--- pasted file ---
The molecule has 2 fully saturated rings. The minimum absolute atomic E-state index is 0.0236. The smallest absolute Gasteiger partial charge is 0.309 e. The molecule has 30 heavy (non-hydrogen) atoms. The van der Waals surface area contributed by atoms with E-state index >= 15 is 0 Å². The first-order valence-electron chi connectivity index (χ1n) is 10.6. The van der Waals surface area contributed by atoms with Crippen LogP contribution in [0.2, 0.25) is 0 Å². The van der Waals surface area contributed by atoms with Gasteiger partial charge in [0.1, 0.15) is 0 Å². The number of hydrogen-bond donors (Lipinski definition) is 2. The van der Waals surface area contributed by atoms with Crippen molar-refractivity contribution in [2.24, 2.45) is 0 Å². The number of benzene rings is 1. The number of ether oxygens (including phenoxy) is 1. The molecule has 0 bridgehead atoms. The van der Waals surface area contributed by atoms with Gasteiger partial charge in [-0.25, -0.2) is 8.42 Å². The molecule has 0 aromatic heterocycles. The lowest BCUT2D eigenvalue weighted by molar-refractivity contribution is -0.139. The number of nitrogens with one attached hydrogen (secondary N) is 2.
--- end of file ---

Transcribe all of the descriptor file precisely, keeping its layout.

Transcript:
The molecule has 2 fully saturated rings. The minimum absolute atomic E-state index is 0.0236. The smallest absolute Gasteiger partial charge is 0.309 e. The molecule has 30 heavy (non-hydrogen) atoms. The van der Waals surface area contributed by atoms with E-state index >= 15 is 0 Å². The first-order valence-electron chi connectivity index (χ1n) is 10.6. The van der Waals surface area contributed by atoms with Crippen LogP contribution in [0.2, 0.25) is 0 Å². The van der Waals surface area contributed by atoms with Gasteiger partial charge in [0.1, 0.15) is 0 Å². The number of hydrogen-bond donors (Lipinski definition) is 2. The van der Waals surface area contributed by atoms with Crippen molar-refractivity contribution in [2.24, 2.45) is 0 Å². The number of benzene rings is 1. The number of ether oxygens (including phenoxy) is 1. The molecule has 0 bridgehead atoms. The van der Waals surface area contributed by atoms with Gasteiger partial charge in [-0.25, -0.2) is 8.42 Å². The molecule has 0 aromatic heterocycles. The lowest BCUT2D eigenvalue weighted by molar-refractivity contribution is -0.139. The number of nitrogens with one attached hydrogen (secondary N) is 2.